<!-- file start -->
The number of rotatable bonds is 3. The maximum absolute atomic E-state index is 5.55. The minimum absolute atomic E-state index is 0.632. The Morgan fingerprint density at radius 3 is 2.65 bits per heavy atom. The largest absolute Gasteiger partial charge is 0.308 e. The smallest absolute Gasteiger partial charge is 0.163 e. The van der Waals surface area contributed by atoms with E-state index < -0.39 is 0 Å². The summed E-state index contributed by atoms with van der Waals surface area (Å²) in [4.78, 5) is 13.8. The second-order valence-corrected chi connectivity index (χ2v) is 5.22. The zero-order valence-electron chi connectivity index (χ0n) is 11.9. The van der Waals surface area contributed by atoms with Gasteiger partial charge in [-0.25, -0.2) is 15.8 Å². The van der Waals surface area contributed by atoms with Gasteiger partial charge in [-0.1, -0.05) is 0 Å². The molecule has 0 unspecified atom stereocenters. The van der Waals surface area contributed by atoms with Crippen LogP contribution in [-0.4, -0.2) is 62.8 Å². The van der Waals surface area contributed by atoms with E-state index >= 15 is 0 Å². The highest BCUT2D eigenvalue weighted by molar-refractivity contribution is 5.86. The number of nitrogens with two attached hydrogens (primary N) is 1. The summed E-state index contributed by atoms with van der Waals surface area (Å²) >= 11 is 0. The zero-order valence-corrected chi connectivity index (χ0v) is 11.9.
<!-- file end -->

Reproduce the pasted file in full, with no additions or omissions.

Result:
The number of rotatable bonds is 3. The maximum absolute atomic E-state index is 5.55. The minimum absolute atomic E-state index is 0.632. The Morgan fingerprint density at radius 3 is 2.65 bits per heavy atom. The largest absolute Gasteiger partial charge is 0.308 e. The smallest absolute Gasteiger partial charge is 0.163 e. The van der Waals surface area contributed by atoms with E-state index < -0.39 is 0 Å². The summed E-state index contributed by atoms with van der Waals surface area (Å²) in [4.78, 5) is 13.8. The second-order valence-corrected chi connectivity index (χ2v) is 5.22. The zero-order valence-electron chi connectivity index (χ0n) is 11.9. The van der Waals surface area contributed by atoms with Gasteiger partial charge in [-0.25, -0.2) is 15.8 Å². The van der Waals surface area contributed by atoms with Gasteiger partial charge in [-0.1, -0.05) is 0 Å². The molecule has 0 unspecified atom stereocenters. The van der Waals surface area contributed by atoms with Crippen LogP contribution in [-0.4, -0.2) is 62.8 Å². The van der Waals surface area contributed by atoms with E-state index >= 15 is 0 Å². The highest BCUT2D eigenvalue weighted by molar-refractivity contribution is 5.86. The number of nitrogens with two attached hydrogens (primary N) is 1. The summed E-state index contributed by atoms with van der Waals surface area (Å²) >= 11 is 0. The zero-order valence-corrected chi connectivity index (χ0v) is 11.9.